Around the Cauldron · For the Gods

Through the Mist to Avalon

With Herne’s blessing I have begun a new path of study on my Pagan path: Avalonian Witchcraft. I’ve always been in love with tales of King Arthur and Merlin, and I know several different versions of the tales. It wasn’t so much the idea of magic that drew me in, it was the overall story of how a boy was destined to be King, pulling the sword from the stone, and becoming a King of the People. Of course there’s the whole possibility of whether or not Morgana was his sister, did he really father his own nephew/son, what happened to his body after the final battle – did he really go to Glastonbury or did he die on the field? Did Gwenivere really run off with Lancelot, and did Lancelot really become a French knight? Or maybe he already was a French knight!

Gustave Doré's illustration of Camelot from “Idylls of the King”, 1868.
Gustave Doré’s illustration of Camelot from “Idylls of the King”, 1868.

Where was Camelot – did it really exist, or was it really in Caerleon, Wales with the name changed over time like so many are? Or was it really in Winchester? Or Cornwall? Was Arthur a real person, or is the tale so engrained in myth and legend that the story has been changed so often that he could’ve really been a man named Bruce?

It is a myth that has captivated me since childhood – Avalon, and the tales of Robin Hood. Codes of Chivalry, knights in shining armour, the women in those elegant gowns. Tournaments, magic, love and betrayal – it’s the idealistic world where Spring and Autumn always seemed to begin on time, that there was a perfect element of balance within the Castle and its villages.

I think my favourite aspect of the tale has to do with the Lady of the Lake. She who gave Excalibur to Arthur, who enchanted Merlin, and who supposedly raised Lancelot after the death of his father. But to me, she’s been the essence of the land, that link between the possibility of the Kingdom being real and the real world of the Fae, that last connection to the realm of the Fae before the disappeared from human sight with the infestation of Christianity within the land. She both helps and destroys, playing the characters within the tale like pieces on a chessboard.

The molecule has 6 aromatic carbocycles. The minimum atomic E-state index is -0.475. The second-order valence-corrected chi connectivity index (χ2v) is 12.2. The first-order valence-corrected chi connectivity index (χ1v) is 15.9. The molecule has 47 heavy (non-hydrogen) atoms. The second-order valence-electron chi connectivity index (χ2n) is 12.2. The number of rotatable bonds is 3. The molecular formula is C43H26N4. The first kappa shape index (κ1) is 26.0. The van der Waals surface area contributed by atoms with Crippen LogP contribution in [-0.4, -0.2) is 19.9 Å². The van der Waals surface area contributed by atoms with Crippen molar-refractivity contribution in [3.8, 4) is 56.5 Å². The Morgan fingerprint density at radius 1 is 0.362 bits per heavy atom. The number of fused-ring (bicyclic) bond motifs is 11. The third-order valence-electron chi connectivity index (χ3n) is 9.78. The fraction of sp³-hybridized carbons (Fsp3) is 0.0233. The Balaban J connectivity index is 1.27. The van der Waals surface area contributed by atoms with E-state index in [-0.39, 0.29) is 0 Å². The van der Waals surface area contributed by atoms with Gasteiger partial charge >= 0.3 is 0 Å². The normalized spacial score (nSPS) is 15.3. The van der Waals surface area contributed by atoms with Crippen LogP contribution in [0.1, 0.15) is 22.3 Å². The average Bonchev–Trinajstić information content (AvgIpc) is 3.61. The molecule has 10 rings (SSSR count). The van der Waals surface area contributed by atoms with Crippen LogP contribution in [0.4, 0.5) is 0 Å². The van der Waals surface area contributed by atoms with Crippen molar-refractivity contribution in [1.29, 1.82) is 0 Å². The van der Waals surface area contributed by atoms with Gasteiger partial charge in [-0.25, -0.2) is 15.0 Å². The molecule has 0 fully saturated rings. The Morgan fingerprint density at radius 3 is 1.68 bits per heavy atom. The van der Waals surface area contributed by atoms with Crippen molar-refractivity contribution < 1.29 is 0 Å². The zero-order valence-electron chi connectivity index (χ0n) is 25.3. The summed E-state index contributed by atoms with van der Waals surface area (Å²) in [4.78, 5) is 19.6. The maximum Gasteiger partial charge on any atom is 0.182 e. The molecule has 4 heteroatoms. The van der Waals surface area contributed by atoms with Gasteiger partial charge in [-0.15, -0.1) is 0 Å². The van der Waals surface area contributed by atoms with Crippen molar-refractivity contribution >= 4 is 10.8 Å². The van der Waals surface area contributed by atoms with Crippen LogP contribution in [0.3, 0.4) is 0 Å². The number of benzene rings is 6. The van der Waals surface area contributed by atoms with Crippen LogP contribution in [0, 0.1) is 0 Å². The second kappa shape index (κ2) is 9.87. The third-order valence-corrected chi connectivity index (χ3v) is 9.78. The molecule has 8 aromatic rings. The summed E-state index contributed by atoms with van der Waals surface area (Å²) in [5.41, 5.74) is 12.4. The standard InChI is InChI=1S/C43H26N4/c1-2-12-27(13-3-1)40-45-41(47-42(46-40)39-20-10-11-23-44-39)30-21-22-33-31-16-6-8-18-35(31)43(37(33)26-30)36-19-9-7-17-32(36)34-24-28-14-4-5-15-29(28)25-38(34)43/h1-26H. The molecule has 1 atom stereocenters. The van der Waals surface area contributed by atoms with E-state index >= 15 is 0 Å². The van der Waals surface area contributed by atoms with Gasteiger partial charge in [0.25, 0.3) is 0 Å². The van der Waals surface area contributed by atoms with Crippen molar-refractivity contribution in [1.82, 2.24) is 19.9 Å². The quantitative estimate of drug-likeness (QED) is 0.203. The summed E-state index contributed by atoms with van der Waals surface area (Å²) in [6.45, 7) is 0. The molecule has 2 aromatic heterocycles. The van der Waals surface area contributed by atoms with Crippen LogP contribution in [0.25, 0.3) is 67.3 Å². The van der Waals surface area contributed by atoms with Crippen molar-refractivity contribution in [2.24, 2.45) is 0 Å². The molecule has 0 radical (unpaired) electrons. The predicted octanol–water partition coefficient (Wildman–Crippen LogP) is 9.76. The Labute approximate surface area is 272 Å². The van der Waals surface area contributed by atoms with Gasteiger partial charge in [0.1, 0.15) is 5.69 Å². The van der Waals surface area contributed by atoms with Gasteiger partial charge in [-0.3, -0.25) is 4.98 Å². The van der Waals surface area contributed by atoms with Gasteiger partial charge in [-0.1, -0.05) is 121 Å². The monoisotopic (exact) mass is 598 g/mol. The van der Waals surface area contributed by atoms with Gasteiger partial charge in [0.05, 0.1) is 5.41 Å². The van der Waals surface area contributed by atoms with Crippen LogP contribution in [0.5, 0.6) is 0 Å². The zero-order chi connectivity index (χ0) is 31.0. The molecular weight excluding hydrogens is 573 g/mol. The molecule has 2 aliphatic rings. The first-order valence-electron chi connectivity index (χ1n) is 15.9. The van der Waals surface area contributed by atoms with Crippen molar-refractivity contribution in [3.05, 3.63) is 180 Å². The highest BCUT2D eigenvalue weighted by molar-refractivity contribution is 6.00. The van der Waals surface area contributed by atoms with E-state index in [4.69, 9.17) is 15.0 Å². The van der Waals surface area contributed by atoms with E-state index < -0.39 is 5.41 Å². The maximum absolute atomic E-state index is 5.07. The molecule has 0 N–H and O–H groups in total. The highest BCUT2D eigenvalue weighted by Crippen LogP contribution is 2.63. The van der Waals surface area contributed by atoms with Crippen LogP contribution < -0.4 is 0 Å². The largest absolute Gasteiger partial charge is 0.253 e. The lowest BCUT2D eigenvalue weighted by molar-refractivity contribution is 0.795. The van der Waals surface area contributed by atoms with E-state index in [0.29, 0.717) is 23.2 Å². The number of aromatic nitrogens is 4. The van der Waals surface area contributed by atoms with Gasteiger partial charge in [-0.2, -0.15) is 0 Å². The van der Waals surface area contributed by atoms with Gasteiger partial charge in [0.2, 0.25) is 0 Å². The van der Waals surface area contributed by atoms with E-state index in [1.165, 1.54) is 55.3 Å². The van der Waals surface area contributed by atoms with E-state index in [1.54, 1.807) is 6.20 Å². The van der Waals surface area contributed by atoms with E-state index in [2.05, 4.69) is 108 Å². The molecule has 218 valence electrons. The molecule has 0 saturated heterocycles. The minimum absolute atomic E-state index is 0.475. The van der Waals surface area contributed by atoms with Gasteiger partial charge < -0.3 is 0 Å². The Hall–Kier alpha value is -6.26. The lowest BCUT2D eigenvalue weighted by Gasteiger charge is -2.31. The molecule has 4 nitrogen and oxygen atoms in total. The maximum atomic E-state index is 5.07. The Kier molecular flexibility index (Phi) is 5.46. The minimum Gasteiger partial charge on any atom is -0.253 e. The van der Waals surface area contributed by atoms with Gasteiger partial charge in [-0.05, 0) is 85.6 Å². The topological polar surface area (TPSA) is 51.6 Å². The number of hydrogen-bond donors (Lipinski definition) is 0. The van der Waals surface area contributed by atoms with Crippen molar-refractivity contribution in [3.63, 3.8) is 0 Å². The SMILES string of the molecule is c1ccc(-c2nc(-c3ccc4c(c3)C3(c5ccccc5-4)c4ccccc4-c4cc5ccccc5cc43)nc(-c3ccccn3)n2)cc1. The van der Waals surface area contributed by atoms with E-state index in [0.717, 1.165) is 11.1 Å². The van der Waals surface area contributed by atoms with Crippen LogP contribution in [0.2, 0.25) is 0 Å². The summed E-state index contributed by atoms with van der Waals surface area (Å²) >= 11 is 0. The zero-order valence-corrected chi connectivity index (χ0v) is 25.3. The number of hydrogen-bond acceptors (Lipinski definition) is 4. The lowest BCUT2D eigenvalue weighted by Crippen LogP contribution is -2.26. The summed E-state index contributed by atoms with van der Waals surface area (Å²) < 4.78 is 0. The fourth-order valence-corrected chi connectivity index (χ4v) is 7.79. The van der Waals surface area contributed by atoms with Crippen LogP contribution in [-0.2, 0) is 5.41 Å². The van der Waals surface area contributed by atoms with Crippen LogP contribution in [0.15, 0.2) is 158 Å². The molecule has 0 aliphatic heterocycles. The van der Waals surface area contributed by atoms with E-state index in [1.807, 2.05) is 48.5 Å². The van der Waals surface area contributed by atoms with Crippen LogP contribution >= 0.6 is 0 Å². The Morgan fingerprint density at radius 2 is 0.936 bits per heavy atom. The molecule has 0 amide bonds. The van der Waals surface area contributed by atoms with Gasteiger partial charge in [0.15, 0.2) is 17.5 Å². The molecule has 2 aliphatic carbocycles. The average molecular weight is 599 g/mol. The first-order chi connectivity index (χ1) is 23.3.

"Lady of the Lake" by fluidgeometry @ deviantArt.
“Lady of the Lake” by fluidgeometry @ deviantArt.

The Lady of the Lake is the Arthurian and Avalonian representation to my Goddess Sovereignty. Taken from The Torque, “Sovereignty represents both the otherworld and the land over which the king reigns; she marries or sleeps with him in order to enact his relationship with these two. In her positive, kingship-bestowing form, the Sovereignty often has three aspects: she appears to the hero while his is alone or wandering, she has a dual nature or appearance (often transforming from hideous to lovely), and she pours out drink to the hero in order to show her favour (and sometimes as a stand-in for the sexual act).”

Through this study of Avalonian Witchcraft, my hope is that I can find a deeper connection to Sovereignty. To blend the ideals of the Avalonian world into today’s real-life in Australia. To strengthen the tie to my ancestral lands of Albion to the land that my blood will spill upon. To draw upon the ancient wisdom of this beautiful myth and legend and incorporate it into my daily practice.

It seems as though every time I begin a new path on my Pagan journey, I buy a new piece of jewellery – in particular necklaces. I have a different pentagram for each stage of my early years, although most have now been used for other bits and pieces and are no longer with me. When I began studying Druidry I bought a piece from Forest Spirit Jewelery. When I dedicated my path to Herne the Hunter I made myself two pieces of jewellery. And now as I embark on this new journey of study, I’ve bought another piece.